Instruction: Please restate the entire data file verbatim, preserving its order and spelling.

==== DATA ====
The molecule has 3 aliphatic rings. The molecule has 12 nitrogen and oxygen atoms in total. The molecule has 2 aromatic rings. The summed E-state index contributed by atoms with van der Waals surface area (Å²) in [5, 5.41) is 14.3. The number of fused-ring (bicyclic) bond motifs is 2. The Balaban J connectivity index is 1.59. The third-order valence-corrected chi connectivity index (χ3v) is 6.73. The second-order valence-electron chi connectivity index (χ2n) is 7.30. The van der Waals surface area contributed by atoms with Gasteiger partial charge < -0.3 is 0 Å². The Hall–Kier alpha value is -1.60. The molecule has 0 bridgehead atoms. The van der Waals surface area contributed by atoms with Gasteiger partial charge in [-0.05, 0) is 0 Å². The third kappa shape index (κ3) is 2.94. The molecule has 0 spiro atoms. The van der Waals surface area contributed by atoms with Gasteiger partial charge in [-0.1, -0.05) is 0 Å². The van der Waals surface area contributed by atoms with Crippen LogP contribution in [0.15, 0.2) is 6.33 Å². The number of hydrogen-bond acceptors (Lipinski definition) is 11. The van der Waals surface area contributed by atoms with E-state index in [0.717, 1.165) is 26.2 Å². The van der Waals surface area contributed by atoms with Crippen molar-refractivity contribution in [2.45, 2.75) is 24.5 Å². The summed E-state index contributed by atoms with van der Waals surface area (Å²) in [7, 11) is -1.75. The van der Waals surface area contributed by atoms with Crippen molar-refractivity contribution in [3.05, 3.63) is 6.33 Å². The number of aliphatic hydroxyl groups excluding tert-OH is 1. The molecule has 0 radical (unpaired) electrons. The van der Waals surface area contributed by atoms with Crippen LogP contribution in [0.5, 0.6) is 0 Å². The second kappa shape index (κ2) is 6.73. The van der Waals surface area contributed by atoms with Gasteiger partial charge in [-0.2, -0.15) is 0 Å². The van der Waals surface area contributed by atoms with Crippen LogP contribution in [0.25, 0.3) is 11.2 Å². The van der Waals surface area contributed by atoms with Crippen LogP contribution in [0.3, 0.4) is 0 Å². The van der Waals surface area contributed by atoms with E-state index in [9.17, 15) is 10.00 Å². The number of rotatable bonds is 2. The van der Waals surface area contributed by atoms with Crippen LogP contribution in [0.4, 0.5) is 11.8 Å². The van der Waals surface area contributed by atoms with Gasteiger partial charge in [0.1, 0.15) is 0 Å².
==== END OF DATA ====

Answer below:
The molecule has 3 aliphatic rings. The molecule has 12 nitrogen and oxygen atoms in total. The molecule has 2 aromatic rings. The summed E-state index contributed by atoms with van der Waals surface area (Å²) in [5, 5.41) is 14.3. The number of fused-ring (bicyclic) bond motifs is 2. The Balaban J connectivity index is 1.59. The third-order valence-corrected chi connectivity index (χ3v) is 6.73. The second-order valence-electron chi connectivity index (χ2n) is 7.30. The van der Waals surface area contributed by atoms with Gasteiger partial charge < -0.3 is 0 Å². The Hall–Kier alpha value is -1.60. The molecule has 0 bridgehead atoms. The van der Waals surface area contributed by atoms with Gasteiger partial charge in [-0.05, 0) is 0 Å². The third kappa shape index (κ3) is 2.94. The molecule has 0 spiro atoms. The van der Waals surface area contributed by atoms with Gasteiger partial charge in [-0.1, -0.05) is 0 Å². The van der Waals surface area contributed by atoms with Crippen LogP contribution in [0.15, 0.2) is 6.33 Å². The number of hydrogen-bond acceptors (Lipinski definition) is 11. The van der Waals surface area contributed by atoms with E-state index in [0.717, 1.165) is 26.2 Å². The van der Waals surface area contributed by atoms with Crippen molar-refractivity contribution in [2.45, 2.75) is 24.5 Å². The summed E-state index contributed by atoms with van der Waals surface area (Å²) in [7, 11) is -1.75. The van der Waals surface area contributed by atoms with Crippen molar-refractivity contribution in [3.05, 3.63) is 6.33 Å². The number of aliphatic hydroxyl groups excluding tert-OH is 1. The molecule has 0 radical (unpaired) electrons. The van der Waals surface area contributed by atoms with Crippen LogP contribution in [0.5, 0.6) is 0 Å². The second kappa shape index (κ2) is 6.73. The van der Waals surface area contributed by atoms with Gasteiger partial charge in [-0.2, -0.15) is 0 Å². The van der Waals surface area contributed by atoms with Crippen LogP contribution in [0.25, 0.3) is 11.2 Å². The van der Waals surface area contributed by atoms with Crippen LogP contribution in [0.3, 0.4) is 0 Å². The van der Waals surface area contributed by atoms with E-state index in [9.17, 15) is 10.00 Å². The number of rotatable bonds is 2. The van der Waals surface area contributed by atoms with Crippen LogP contribution in [0.4, 0.5) is 11.8 Å². The van der Waals surface area contributed by atoms with Gasteiger partial charge in [0.1, 0.15) is 0 Å².